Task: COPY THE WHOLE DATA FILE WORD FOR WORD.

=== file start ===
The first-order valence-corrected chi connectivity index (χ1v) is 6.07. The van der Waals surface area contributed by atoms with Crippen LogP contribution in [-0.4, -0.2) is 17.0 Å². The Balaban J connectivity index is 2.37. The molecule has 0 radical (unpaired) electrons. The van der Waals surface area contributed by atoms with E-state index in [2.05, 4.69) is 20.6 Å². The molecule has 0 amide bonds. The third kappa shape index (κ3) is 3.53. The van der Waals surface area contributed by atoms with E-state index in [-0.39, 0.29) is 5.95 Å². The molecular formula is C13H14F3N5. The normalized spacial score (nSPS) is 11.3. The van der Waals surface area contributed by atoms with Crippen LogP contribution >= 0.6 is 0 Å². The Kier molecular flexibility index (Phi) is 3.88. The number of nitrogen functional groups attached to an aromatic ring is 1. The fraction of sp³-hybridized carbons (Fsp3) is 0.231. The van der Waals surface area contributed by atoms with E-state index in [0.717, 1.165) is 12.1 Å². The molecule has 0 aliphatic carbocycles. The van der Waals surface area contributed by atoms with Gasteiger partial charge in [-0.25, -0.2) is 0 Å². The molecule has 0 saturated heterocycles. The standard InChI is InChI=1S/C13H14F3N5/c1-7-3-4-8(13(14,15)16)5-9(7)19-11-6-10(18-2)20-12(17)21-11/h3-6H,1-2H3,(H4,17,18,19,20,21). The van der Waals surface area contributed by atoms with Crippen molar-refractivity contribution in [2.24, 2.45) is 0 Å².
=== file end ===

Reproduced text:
The first-order valence-corrected chi connectivity index (χ1v) is 6.07. The van der Waals surface area contributed by atoms with Crippen LogP contribution in [-0.4, -0.2) is 17.0 Å². The Balaban J connectivity index is 2.37. The molecule has 0 radical (unpaired) electrons. The van der Waals surface area contributed by atoms with E-state index in [2.05, 4.69) is 20.6 Å². The molecule has 0 amide bonds. The third kappa shape index (κ3) is 3.53. The van der Waals surface area contributed by atoms with E-state index in [-0.39, 0.29) is 5.95 Å². The molecular formula is C13H14F3N5. The normalized spacial score (nSPS) is 11.3. The van der Waals surface area contributed by atoms with Crippen LogP contribution >= 0.6 is 0 Å². The Kier molecular flexibility index (Phi) is 3.88. The number of nitrogen functional groups attached to an aromatic ring is 1. The fraction of sp³-hybridized carbons (Fsp3) is 0.231. The van der Waals surface area contributed by atoms with E-state index in [0.717, 1.165) is 12.1 Å². The molecule has 0 aliphatic carbocycles. The van der Waals surface area contributed by atoms with Gasteiger partial charge in [-0.25, -0.2) is 0 Å². The molecule has 0 saturated heterocycles. The standard InChI is InChI=1S/C13H14F3N5/c1-7-3-4-8(13(14,15)16)5-9(7)19-11-6-10(18-2)20-12(17)21-11/h3-6H,1-2H3,(H4,17,18,19,20,21). The van der Waals surface area contributed by atoms with Crippen molar-refractivity contribution in [2.24, 2.45) is 0 Å².